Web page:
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Rev Hosp Clin Fac Med Sao Paulo. 1999 Jan-Feb;54(1):21-4.

Pilot study with a glutamine-supplemented enteral formula in critically ill infants.

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Hospital Infantil Joana de Gusmão, Department of Nutrition, Federal University of Santa Catarina.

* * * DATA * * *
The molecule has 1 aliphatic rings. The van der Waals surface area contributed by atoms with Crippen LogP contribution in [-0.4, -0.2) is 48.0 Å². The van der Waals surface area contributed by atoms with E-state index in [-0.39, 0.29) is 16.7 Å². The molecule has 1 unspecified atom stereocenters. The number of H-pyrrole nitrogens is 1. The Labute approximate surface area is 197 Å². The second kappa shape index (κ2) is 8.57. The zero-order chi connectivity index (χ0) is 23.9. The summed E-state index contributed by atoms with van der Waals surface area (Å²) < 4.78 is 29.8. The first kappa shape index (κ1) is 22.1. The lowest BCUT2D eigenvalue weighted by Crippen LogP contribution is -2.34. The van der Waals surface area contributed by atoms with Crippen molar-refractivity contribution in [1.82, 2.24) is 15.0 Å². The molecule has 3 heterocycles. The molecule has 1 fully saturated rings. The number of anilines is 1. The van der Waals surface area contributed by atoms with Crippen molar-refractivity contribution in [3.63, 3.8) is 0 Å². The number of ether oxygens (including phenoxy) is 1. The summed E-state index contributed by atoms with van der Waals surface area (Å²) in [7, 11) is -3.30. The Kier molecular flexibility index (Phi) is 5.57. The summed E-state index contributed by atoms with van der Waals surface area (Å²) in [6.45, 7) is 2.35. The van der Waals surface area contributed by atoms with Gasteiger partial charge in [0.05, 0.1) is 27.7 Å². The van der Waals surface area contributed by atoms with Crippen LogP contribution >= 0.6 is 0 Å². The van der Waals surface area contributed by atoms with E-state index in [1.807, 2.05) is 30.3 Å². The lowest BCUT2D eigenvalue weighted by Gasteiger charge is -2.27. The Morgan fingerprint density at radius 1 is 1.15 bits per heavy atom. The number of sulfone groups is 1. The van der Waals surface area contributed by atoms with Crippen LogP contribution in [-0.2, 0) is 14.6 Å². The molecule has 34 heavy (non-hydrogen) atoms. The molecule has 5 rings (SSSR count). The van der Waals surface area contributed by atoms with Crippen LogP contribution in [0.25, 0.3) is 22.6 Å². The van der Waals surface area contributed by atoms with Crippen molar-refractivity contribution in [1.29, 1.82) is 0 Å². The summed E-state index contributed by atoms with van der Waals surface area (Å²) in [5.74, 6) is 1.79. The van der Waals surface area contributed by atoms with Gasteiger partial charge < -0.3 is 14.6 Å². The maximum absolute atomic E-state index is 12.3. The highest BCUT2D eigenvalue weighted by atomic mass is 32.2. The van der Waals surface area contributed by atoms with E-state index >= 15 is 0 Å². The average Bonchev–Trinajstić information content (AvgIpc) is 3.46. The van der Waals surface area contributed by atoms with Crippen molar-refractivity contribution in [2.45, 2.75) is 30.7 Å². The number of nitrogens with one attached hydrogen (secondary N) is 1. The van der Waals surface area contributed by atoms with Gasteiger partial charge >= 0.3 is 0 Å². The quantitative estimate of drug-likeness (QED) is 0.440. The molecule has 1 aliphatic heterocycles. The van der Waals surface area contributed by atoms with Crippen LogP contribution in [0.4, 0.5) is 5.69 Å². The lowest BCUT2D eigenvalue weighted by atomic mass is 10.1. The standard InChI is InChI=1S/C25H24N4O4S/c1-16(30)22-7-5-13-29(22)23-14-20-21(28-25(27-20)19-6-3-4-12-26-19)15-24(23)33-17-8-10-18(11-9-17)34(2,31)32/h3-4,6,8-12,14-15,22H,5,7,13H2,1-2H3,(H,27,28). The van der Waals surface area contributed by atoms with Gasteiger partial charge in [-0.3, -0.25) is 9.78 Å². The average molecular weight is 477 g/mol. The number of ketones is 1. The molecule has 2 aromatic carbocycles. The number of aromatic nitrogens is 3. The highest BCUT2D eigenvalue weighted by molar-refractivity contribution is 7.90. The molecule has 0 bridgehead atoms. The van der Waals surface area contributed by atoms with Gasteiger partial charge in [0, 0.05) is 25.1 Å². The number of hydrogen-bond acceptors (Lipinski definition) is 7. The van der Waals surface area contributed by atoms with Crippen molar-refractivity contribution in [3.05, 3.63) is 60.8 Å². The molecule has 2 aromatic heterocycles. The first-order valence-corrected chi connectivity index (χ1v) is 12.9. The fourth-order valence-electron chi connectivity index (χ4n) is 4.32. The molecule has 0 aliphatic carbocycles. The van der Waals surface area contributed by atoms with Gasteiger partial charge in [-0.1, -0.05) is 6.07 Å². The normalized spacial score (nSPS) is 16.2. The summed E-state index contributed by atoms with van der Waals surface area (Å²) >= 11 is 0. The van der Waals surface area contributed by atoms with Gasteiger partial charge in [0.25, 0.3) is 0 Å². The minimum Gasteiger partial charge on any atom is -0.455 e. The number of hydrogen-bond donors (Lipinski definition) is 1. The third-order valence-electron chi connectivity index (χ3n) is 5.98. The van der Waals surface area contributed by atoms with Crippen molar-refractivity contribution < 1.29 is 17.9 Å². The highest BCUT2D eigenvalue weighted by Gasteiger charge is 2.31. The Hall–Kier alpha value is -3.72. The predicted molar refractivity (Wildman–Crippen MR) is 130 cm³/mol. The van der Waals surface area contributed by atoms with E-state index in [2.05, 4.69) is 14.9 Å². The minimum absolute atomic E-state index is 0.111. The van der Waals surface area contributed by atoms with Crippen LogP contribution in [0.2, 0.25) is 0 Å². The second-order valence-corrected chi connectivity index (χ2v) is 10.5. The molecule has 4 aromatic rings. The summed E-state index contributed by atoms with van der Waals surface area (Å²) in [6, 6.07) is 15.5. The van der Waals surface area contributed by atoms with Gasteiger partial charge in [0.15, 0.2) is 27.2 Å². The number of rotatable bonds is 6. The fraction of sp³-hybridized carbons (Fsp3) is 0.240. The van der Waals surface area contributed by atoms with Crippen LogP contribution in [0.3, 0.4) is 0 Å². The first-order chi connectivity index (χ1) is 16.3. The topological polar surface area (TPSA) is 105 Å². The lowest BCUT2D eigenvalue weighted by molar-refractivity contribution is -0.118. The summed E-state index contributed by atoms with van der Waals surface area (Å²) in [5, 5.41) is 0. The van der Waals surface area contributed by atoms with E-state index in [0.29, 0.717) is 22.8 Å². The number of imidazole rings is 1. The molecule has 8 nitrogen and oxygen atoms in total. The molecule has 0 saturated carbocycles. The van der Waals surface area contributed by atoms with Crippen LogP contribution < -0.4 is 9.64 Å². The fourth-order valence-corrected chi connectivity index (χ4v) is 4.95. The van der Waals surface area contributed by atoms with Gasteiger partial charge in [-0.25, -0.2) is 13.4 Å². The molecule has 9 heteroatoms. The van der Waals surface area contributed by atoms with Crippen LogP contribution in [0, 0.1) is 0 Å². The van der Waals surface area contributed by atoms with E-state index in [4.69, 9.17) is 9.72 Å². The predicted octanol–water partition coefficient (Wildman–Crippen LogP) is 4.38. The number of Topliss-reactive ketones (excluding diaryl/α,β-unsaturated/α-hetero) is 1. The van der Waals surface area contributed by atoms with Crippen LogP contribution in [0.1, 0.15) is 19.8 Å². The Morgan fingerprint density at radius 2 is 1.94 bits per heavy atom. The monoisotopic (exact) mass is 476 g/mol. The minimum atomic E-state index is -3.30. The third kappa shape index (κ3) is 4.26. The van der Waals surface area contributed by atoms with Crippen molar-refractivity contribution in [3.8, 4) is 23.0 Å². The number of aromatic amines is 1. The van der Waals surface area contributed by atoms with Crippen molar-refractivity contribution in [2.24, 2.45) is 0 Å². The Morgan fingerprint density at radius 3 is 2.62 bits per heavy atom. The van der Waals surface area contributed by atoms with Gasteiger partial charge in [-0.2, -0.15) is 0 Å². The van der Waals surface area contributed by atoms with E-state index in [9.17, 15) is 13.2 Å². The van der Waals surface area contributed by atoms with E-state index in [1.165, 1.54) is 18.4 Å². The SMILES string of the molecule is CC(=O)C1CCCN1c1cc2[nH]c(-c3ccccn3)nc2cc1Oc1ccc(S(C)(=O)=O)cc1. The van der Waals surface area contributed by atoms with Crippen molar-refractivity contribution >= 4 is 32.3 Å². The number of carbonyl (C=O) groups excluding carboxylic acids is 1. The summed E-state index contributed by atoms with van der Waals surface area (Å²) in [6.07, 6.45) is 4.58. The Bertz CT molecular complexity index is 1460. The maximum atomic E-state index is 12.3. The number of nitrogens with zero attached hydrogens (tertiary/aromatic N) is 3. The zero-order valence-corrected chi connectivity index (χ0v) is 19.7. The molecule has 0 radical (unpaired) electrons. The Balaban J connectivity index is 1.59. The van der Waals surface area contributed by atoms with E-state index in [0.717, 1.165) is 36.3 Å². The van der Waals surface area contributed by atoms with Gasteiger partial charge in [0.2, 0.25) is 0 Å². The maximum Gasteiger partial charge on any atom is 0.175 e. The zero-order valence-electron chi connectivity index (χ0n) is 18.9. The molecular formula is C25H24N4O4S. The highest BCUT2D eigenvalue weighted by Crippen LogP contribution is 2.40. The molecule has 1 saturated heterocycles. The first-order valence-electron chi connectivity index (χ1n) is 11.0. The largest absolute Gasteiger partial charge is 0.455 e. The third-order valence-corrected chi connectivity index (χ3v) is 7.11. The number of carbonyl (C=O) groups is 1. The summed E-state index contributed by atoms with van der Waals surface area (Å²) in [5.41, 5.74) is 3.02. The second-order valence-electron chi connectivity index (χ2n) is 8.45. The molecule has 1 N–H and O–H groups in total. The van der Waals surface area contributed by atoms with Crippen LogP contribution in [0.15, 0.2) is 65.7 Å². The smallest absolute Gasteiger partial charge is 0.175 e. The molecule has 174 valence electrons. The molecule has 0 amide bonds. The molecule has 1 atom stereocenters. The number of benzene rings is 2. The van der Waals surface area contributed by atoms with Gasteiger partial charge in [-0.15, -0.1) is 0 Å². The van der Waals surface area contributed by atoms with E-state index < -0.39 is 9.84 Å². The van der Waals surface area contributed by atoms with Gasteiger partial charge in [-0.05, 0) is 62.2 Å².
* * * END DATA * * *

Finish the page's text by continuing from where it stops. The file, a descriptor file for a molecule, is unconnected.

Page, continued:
Seriously ill infants often display protein-calorie malnutrition due to the metabolic demands of sepsis and respiratory failure. Glutamine has been classified as a conditionally essential amino acid, with special usefulness in critical patients. Immunomodulation, gut protection, and prevention of protein depletion are mentioned among its positive effects in such circumstances. With the intent of evaluating the tolerance and clinical impact of a glutamine supplement in seriously ill infants, a prospective randomized study was done with nine patients. Anthropometric and biochemical determinations were made, and length of stay in the intensive care unit (ICU), in the hospital, and under artificial ventilation, and septic morbidity and mortality were tabulated. Infants in the treatment group (n = 5) were enterally administered 0.3 g/kg of glutamine, whereas controls received 0.3 g/kg of casein during a standard period of five days. Septic complications occurred in 75% of the controls (3/4) versus 20% of the glutamine-treated group (1/5, p < or = 0.10), and two patients in the control group died of bacterial infections (50% vs. 0%, p < or = 0.10). Days in the ICU, in the hospital, and with ventilation numerically favored glutamine therapy, although without statistical significance. The supplements were usually well tolerated, and no patient required discontinuation of the program. The conclusion was that glutamine supplementation was safe and tended to be associated with less infectious morbidity and mortality in this high-risk population.

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